I personally think Codecademy is a wonderful way to start off with coding for complete beginners. However, it does have some limitations, like everything else in this world. The most significant limitation (I think) would be – once a topic is taught then they never brush over it again (except for doing small, easy exercises) so it’s easily forgotten. Also the explanation is sometimes inadequate.
Which takes me to my next point:
Use a notebook for the topics that are being taught. Look it up on the internet if you come across something you don’t understand. There are plenty of them on YouTube.
Free of charge.
Again, this is not a sponsored post.
But I have benefitted SO MUCH from YouTube that I feel it would be treacherous if I don’t show it some gratitude. Honestly, some lectures/videos on YouTube are more helpful than the professors you pay for at university.
Unfair, I know.
If you’re learning Python like me, then as a bonus here are two awesome channels I recommend you check out!
Practice like your life depends on it. Okay, less dramatically – like your career depends on it. Because it does.
Download an IDE, come up with project ideas and code them out. Even if you think it’s easy or silly because chances are, you will get stuck at even the easiest functions and that’s okay. That is the reason you’re practicing in the first place. There are also free resources like Project Euler where you can challenge your logical abilities and develop required skills. Oh and don’t forget the DailyProgrammer on Reddit!
Though there are many people who would disagree with this point. And even I personally believe that self-taughts are the best-taughts. But there are still many companies that follow the traditional rules while recruiting. So if you really want to make software or web development as your career, and if you do have means and opportunity to undertake college education then by all means, do that.
If not then there are plenty of resources online (paid and free) to help you!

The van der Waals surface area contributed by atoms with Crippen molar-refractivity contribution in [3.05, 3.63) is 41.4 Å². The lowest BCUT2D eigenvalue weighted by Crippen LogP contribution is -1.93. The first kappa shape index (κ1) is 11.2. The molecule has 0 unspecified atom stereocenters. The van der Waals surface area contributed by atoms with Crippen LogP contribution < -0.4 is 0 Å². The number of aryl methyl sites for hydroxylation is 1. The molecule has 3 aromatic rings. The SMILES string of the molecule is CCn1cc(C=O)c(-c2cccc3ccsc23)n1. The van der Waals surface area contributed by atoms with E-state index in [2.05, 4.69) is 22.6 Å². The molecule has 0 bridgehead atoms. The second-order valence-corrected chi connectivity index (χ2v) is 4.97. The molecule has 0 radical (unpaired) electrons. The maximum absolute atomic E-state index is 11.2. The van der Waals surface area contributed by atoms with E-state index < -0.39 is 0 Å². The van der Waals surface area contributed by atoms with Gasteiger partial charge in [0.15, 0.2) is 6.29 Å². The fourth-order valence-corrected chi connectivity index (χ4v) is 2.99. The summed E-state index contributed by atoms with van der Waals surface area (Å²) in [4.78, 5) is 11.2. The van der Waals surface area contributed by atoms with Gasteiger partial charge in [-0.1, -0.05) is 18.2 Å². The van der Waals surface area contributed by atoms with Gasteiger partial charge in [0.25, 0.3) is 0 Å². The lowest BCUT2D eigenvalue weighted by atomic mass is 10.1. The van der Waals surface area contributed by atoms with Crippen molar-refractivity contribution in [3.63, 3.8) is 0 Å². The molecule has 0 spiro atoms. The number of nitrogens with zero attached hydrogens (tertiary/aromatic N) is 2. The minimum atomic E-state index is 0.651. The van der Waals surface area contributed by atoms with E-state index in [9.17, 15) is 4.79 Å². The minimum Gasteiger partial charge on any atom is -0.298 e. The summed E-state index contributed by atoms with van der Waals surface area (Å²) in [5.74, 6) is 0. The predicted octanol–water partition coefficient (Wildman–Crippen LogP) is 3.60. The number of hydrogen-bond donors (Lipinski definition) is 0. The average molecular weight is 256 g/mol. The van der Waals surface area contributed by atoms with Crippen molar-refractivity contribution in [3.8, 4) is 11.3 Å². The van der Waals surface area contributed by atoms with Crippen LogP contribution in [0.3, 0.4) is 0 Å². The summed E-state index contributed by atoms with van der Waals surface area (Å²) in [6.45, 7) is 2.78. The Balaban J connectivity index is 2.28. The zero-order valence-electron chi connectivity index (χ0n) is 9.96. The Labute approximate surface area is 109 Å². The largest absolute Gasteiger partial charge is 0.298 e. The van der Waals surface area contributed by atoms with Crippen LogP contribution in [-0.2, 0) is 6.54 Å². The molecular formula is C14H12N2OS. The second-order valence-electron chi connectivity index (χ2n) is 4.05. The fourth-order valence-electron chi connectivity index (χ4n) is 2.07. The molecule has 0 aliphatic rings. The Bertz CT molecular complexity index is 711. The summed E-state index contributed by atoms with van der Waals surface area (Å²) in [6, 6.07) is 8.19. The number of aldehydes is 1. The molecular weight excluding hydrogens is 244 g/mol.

We all know how important a community is. Our own little community, or social group – whatever you call it. A small hub of people who share the same mindset as yours, share the same passion as yours and the same ethic as yours is one of the most important things in life. The company you keep determines how far you will go in life so you better choose wisely. And in this case, your small hub will help you learn and practice your lessons better and help others in your circle too.
Open up the source code of any website/software/program and study it
Look at the source code of softwares and/or websites. Make a study of different ways different people code. This will not only give you a new perspective, it will also help your code-reading ability (if that’s a thing) later in your job/career as a developer where you have to maintain codes written by others long ago.
These are the little steps and strategies I’ve used (and am using) in University as I major in Software Development. You don’t have to agree with every point I’ve mentioned.
But if you do have some more tips and tricks or any suggestions about how I can teach myself to program in better ways, then please leave them in the comments below.
Also if this this post has helped you in any way, leave some love.